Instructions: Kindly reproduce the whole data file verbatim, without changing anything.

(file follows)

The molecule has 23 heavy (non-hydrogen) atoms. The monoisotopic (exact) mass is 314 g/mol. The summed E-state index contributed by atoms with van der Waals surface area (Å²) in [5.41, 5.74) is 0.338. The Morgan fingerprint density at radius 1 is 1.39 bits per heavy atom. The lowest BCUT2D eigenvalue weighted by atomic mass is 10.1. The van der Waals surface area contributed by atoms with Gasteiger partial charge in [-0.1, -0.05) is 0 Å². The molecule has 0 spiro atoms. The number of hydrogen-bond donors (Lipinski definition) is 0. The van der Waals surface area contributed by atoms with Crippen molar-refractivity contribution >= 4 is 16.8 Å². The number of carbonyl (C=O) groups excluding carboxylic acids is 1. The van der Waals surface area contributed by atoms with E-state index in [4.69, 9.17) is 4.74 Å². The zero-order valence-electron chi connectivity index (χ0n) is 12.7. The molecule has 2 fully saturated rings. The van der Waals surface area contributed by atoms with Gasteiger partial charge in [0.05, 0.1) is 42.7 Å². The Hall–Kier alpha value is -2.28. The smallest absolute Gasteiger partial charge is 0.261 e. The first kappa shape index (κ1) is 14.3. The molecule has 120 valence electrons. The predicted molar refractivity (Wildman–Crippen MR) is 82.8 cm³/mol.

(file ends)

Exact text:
The molecule has 23 heavy (non-hydrogen) atoms. The monoisotopic (exact) mass is 314 g/mol. The summed E-state index contributed by atoms with van der Waals surface area (Å²) in [5.41, 5.74) is 0.338. The Morgan fingerprint density at radius 1 is 1.39 bits per heavy atom. The lowest BCUT2D eigenvalue weighted by atomic mass is 10.1. The van der Waals surface area contributed by atoms with Gasteiger partial charge in [-0.1, -0.05) is 0 Å². The molecule has 0 spiro atoms. The number of hydrogen-bond donors (Lipinski definition) is 0. The van der Waals surface area contributed by atoms with Crippen molar-refractivity contribution >= 4 is 16.8 Å². The number of carbonyl (C=O) groups excluding carboxylic acids is 1. The van der Waals surface area contributed by atoms with E-state index in [4.69, 9.17) is 4.74 Å². The zero-order valence-electron chi connectivity index (χ0n) is 12.7. The molecule has 2 fully saturated rings. The van der Waals surface area contributed by atoms with Gasteiger partial charge in [0.05, 0.1) is 42.7 Å². The Hall–Kier alpha value is -2.28. The smallest absolute Gasteiger partial charge is 0.261 e. The first kappa shape index (κ1) is 14.3. The molecule has 120 valence electrons. The predicted molar refractivity (Wildman–Crippen MR) is 82.8 cm³/mol.